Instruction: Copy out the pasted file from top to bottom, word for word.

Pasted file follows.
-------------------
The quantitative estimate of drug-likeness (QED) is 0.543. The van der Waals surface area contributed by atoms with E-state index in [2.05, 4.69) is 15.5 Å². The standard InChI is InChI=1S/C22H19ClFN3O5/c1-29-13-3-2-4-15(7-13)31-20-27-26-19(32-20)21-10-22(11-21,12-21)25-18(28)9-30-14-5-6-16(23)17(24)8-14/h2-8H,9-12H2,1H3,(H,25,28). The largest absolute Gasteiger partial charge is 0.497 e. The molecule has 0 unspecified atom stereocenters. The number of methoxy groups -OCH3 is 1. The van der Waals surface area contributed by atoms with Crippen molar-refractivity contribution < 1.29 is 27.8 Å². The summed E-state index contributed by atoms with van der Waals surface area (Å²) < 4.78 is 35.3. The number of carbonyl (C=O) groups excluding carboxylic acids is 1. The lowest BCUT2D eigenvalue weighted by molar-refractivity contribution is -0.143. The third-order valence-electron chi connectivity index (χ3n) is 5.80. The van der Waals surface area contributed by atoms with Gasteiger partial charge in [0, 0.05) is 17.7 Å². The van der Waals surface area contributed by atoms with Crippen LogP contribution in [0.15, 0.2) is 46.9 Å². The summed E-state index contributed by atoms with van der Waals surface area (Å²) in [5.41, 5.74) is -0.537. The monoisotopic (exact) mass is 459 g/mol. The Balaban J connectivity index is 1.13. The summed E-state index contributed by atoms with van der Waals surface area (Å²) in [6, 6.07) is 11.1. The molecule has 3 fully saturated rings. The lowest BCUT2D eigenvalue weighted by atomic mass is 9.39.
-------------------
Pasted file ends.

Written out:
The quantitative estimate of drug-likeness (QED) is 0.543. The van der Waals surface area contributed by atoms with E-state index in [2.05, 4.69) is 15.5 Å². The standard InChI is InChI=1S/C22H19ClFN3O5/c1-29-13-3-2-4-15(7-13)31-20-27-26-19(32-20)21-10-22(11-21,12-21)25-18(28)9-30-14-5-6-16(23)17(24)8-14/h2-8H,9-12H2,1H3,(H,25,28). The largest absolute Gasteiger partial charge is 0.497 e. The molecule has 0 unspecified atom stereocenters. The number of methoxy groups -OCH3 is 1. The van der Waals surface area contributed by atoms with Crippen molar-refractivity contribution < 1.29 is 27.8 Å². The summed E-state index contributed by atoms with van der Waals surface area (Å²) < 4.78 is 35.3. The number of carbonyl (C=O) groups excluding carboxylic acids is 1. The lowest BCUT2D eigenvalue weighted by molar-refractivity contribution is -0.143. The third-order valence-electron chi connectivity index (χ3n) is 5.80. The van der Waals surface area contributed by atoms with Gasteiger partial charge in [0, 0.05) is 17.7 Å². The van der Waals surface area contributed by atoms with Crippen LogP contribution in [0.15, 0.2) is 46.9 Å². The summed E-state index contributed by atoms with van der Waals surface area (Å²) in [5.41, 5.74) is -0.537. The monoisotopic (exact) mass is 459 g/mol. The Balaban J connectivity index is 1.13. The summed E-state index contributed by atoms with van der Waals surface area (Å²) in [6, 6.07) is 11.1. The molecule has 3 fully saturated rings. The lowest BCUT2D eigenvalue weighted by atomic mass is 9.39.